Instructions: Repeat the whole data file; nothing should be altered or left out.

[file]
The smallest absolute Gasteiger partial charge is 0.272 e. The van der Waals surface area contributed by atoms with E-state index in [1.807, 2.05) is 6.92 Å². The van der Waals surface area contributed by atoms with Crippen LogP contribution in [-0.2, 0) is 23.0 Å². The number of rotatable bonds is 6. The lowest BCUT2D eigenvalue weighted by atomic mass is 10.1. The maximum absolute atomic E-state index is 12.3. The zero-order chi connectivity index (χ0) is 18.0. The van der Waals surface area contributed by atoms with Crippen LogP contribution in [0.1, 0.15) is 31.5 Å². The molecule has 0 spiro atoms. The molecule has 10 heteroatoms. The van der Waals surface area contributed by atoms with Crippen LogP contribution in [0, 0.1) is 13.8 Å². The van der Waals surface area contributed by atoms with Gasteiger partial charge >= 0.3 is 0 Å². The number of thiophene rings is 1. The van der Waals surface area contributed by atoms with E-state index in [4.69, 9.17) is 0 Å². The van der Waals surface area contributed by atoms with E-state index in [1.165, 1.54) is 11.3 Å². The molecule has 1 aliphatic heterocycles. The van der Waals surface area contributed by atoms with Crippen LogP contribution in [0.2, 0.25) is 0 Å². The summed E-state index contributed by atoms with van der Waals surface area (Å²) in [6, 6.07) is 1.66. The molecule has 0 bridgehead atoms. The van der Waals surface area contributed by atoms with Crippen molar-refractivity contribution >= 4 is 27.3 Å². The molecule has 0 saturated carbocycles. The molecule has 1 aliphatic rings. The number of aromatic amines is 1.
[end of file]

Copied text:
The smallest absolute Gasteiger partial charge is 0.272 e. The van der Waals surface area contributed by atoms with E-state index in [1.807, 2.05) is 6.92 Å². The van der Waals surface area contributed by atoms with Crippen LogP contribution in [-0.2, 0) is 23.0 Å². The number of rotatable bonds is 6. The lowest BCUT2D eigenvalue weighted by atomic mass is 10.1. The maximum absolute atomic E-state index is 12.3. The zero-order chi connectivity index (χ0) is 18.0. The van der Waals surface area contributed by atoms with Crippen LogP contribution in [0.1, 0.15) is 31.5 Å². The molecule has 0 spiro atoms. The molecule has 10 heteroatoms. The van der Waals surface area contributed by atoms with Crippen LogP contribution in [0, 0.1) is 13.8 Å². The van der Waals surface area contributed by atoms with Gasteiger partial charge >= 0.3 is 0 Å². The number of thiophene rings is 1. The van der Waals surface area contributed by atoms with E-state index in [4.69, 9.17) is 0 Å². The van der Waals surface area contributed by atoms with E-state index in [1.165, 1.54) is 11.3 Å². The molecule has 1 aliphatic heterocycles. The van der Waals surface area contributed by atoms with Crippen LogP contribution in [0.2, 0.25) is 0 Å². The summed E-state index contributed by atoms with van der Waals surface area (Å²) in [6, 6.07) is 1.66. The molecule has 0 bridgehead atoms. The van der Waals surface area contributed by atoms with Crippen molar-refractivity contribution >= 4 is 27.3 Å². The molecule has 0 saturated carbocycles. The molecule has 1 aliphatic rings. The number of aromatic amines is 1.